BOSTON (AP) _ A Christian Science couple convicted of manslaughter in the death of their 2-year-old son have asked for a sentence reduction, charging that their probation is disruptive and unconstitutional.

Lawyers for David and Ginger Twitchell filed a memorandum Wednesday in Suffolk Superior Court seeking to reduce the couple's 10-year probation to five years and to eliminate regular medical checkups for their children.

The Twitchells were convicted July 4 of involuntary manslaughter for relying on spiritual healing to treat their son Robyn, who died of a bowel obstruction on April 8, 1986. The Twitchells have appealed the verdict.

Judge Sandra Hamlin had ordered the Twitchells, who now live in Brentwood, N.Y., to take their three remaining children for periodic checkups by a physician and get them immediate medical attention if they showed signs of serious illness.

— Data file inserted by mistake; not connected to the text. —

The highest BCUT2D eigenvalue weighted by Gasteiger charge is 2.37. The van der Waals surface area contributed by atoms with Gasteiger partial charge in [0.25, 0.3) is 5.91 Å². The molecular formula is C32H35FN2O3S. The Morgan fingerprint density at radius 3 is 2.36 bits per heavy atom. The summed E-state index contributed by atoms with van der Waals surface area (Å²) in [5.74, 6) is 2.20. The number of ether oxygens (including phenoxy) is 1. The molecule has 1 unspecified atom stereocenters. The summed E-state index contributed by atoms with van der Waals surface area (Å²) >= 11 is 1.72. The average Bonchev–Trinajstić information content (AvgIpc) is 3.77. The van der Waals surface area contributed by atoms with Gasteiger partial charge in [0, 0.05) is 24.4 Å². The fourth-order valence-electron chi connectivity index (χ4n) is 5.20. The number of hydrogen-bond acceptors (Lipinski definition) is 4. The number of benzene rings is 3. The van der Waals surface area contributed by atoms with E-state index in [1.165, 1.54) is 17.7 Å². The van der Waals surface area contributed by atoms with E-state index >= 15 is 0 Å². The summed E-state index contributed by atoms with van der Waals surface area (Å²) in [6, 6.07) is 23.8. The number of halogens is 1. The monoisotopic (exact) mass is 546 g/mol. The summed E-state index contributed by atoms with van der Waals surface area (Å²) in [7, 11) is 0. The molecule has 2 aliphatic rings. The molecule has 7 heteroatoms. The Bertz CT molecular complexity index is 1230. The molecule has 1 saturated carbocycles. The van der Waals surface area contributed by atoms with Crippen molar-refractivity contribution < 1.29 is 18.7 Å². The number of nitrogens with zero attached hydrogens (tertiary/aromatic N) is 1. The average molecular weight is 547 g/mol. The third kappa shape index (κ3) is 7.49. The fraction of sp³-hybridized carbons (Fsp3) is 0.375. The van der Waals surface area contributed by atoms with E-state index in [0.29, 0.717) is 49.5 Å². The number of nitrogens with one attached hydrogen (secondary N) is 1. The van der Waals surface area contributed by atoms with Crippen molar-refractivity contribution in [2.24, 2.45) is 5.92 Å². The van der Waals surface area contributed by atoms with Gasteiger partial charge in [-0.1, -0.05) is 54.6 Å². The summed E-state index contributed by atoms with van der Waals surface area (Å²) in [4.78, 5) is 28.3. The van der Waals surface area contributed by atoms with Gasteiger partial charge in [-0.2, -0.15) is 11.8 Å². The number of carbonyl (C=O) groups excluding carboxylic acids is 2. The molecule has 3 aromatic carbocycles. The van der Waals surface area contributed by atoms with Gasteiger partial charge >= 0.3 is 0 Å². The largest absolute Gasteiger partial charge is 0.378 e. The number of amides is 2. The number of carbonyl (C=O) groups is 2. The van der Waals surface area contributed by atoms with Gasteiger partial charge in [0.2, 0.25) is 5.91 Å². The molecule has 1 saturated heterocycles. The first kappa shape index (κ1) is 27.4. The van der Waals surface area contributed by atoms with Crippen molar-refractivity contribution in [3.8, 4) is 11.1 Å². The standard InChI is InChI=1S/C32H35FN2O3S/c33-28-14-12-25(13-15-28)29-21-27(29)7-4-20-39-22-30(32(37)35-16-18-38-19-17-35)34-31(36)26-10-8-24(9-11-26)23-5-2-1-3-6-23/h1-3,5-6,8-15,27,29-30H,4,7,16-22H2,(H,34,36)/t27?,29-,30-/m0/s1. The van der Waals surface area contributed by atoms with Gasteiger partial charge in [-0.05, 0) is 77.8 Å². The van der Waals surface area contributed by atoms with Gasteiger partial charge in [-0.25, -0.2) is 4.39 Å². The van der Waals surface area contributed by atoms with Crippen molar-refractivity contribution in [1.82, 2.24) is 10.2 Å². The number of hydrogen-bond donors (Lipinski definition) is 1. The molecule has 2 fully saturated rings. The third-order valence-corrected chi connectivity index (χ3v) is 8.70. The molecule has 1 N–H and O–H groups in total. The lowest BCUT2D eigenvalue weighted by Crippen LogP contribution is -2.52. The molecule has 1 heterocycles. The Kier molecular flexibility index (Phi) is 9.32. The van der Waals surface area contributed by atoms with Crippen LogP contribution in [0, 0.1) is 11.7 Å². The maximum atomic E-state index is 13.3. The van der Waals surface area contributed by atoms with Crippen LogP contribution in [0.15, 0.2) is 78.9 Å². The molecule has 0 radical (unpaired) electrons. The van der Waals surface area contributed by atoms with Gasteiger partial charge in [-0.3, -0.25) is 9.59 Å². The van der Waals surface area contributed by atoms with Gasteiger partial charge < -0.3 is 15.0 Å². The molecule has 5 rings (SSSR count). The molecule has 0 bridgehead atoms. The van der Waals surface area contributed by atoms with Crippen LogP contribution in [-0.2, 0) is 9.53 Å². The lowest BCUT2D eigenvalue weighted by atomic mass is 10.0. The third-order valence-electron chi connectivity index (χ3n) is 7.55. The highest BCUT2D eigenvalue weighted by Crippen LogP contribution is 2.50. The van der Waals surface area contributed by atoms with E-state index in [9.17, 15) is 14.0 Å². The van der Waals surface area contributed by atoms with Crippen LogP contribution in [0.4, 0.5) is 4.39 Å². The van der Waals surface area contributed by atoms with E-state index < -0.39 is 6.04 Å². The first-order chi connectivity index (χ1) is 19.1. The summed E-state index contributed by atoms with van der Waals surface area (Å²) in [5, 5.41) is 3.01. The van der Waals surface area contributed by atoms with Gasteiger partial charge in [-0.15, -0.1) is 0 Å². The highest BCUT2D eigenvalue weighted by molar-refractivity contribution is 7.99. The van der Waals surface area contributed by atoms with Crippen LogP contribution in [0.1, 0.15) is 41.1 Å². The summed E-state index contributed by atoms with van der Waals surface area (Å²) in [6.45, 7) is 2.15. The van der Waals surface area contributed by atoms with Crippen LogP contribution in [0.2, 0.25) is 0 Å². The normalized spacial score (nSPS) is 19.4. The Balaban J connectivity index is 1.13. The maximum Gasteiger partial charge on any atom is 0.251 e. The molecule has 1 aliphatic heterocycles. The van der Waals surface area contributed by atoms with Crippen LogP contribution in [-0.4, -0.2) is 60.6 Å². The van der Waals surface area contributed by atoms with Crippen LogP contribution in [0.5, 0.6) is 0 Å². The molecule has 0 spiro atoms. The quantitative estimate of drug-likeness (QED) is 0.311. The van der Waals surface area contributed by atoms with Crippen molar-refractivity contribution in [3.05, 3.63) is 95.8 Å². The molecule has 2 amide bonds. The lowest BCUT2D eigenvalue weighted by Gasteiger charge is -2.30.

Hamlin also ordered maximum probation supervision. New York officials believe that means the Twitchells must meet twice a week with a probation representative, Twitchell attorney Stephen Lyons told the Boston Herald.

''I don't think Judge Hamlin intended the probation to be that intrusive,'' Lyons said.

In an affidavit filed with the court, Mrs. Twitchell, 34, said her two youngest children have had medical checkups and the oldest has an appointment this week.

''Our life as a family would be less disrupted and more calm if the number of probation visits were reduced and if such visits were at our home only or if we could have the conversations regarding medical care by telephone,'' she said.

The Twitchell children range in age from 1 to 9 years old.